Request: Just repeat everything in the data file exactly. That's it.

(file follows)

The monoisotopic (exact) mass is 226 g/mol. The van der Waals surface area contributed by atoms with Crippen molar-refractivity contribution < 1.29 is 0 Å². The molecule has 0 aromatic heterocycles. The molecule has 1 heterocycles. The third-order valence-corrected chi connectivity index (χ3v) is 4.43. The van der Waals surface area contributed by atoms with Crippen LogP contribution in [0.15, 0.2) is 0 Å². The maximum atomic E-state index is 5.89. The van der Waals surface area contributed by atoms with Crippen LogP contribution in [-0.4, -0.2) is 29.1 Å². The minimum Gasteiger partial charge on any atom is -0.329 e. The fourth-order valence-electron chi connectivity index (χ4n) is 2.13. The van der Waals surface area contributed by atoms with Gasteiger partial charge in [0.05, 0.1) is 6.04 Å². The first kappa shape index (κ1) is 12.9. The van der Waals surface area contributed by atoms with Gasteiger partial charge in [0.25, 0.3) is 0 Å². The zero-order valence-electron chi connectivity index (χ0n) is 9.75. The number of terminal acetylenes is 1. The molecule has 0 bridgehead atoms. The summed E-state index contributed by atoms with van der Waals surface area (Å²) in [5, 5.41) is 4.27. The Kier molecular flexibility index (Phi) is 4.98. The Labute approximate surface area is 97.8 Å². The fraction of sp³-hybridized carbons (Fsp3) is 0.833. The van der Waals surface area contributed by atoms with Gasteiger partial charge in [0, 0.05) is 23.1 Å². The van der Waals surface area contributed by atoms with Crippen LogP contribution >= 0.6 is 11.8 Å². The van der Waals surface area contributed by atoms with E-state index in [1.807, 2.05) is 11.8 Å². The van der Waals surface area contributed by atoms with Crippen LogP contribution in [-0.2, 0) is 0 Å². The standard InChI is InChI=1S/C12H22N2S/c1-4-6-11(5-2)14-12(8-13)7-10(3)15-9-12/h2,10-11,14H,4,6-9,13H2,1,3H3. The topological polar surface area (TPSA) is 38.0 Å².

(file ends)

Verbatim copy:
The monoisotopic (exact) mass is 226 g/mol. The van der Waals surface area contributed by atoms with Crippen molar-refractivity contribution < 1.29 is 0 Å². The molecule has 0 aromatic heterocycles. The molecule has 1 heterocycles. The third-order valence-corrected chi connectivity index (χ3v) is 4.43. The van der Waals surface area contributed by atoms with Crippen LogP contribution in [0.15, 0.2) is 0 Å². The maximum atomic E-state index is 5.89. The van der Waals surface area contributed by atoms with Crippen LogP contribution in [-0.4, -0.2) is 29.1 Å². The minimum Gasteiger partial charge on any atom is -0.329 e. The fourth-order valence-electron chi connectivity index (χ4n) is 2.13. The van der Waals surface area contributed by atoms with Gasteiger partial charge in [0.05, 0.1) is 6.04 Å². The first kappa shape index (κ1) is 12.9. The van der Waals surface area contributed by atoms with Gasteiger partial charge in [0.25, 0.3) is 0 Å². The zero-order valence-electron chi connectivity index (χ0n) is 9.75. The number of terminal acetylenes is 1. The molecule has 0 bridgehead atoms. The summed E-state index contributed by atoms with van der Waals surface area (Å²) in [5, 5.41) is 4.27. The Kier molecular flexibility index (Phi) is 4.98. The Labute approximate surface area is 97.8 Å². The fraction of sp³-hybridized carbons (Fsp3) is 0.833. The van der Waals surface area contributed by atoms with Gasteiger partial charge in [0, 0.05) is 23.1 Å². The van der Waals surface area contributed by atoms with Crippen LogP contribution >= 0.6 is 11.8 Å². The van der Waals surface area contributed by atoms with E-state index in [1.807, 2.05) is 11.8 Å². The van der Waals surface area contributed by atoms with Crippen LogP contribution in [-0.2, 0) is 0 Å². The standard InChI is InChI=1S/C12H22N2S/c1-4-6-11(5-2)14-12(8-13)7-10(3)15-9-12/h2,10-11,14H,4,6-9,13H2,1,3H3. The topological polar surface area (TPSA) is 38.0 Å².